Playing with Fire
Curated by Johnny Mullen
May 5th-July 7th, 2019
Opening Reception Sunday, May 5th, 6 pm- 9 PM
Peninsula Art Space is pleased to announce Playing with Fire, a solo show featuring the work of Anton Zolotov. Zolotov crafts a sprawling survey of misanthropy, isolation, and social rejection in the context of contemporary youth culture through intensive artistic studies of the ephemera of Kurt Cobain, the iconic vocalist of Nirvana. The artwork connects how these various elements of the dark side of modern adolescence relate to an ongoing roiling cycle of self-harm, addiction, and ultimately, premature self-destruction among marginalized young people today.
In Zolotov’s artwork, Cobain represents both the inception and encapsulation of an extremely virulent strain of nihilistic aimlessness melded with hedonism which has only expanded in scope in the years following the singer’s death in 1994. This uncontrolled growth has only been further stoked by the omnipresence of social media, and arguably can be directly linked to the opioid crisis currently ravaging many American working class communities. While Zolotov’s artwork calls attention to a toxic mindset on a societal level, his depictions of both Cobain and this overarching sense of despondence are uniquely intimate. Tattered pages covered with barely legible faded text and appropriated images from Cobain’s personal journal are re-printed and blown up to large scale. His doodles are recreated in a variety of non-traditional mixed media, ranging from house paint, to sand, to vegetable juice. While still embodying a sense of rough-edged coarseness, Zolotov’s renderings relay sensitivity, compassion, and even identification with these lost individuals.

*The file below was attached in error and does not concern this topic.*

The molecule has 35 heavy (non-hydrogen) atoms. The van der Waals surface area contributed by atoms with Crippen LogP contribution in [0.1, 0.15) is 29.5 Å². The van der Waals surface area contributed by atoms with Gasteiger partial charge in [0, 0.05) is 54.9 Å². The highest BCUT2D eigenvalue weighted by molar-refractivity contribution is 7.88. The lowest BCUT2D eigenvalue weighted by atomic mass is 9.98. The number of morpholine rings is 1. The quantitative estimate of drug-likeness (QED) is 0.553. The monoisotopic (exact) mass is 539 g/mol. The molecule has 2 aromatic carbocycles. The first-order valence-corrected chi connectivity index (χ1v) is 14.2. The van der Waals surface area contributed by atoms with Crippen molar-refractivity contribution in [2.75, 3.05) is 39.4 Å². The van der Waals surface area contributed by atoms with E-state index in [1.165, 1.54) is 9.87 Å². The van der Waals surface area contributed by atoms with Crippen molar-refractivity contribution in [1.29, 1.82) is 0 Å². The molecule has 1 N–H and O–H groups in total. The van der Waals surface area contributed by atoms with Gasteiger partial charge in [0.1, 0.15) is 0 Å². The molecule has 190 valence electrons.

About the Artist-
Anton Zolotov, born 1982 in Russia, lives and works in New York.
Anton Zolotov—a NY based artist born in Russia—received a BFA in Studio Art at Hunter College. He has curated and participated in group and solo shows in New York, Los Angeles, London, and Greece. His work revolves around change, and incorporates found objects, fabric, trash, and the work of other artists. Intervening in the materiality of culture, which can become traceless in its ubiquity, Zolotov agitates the categories of object and subject.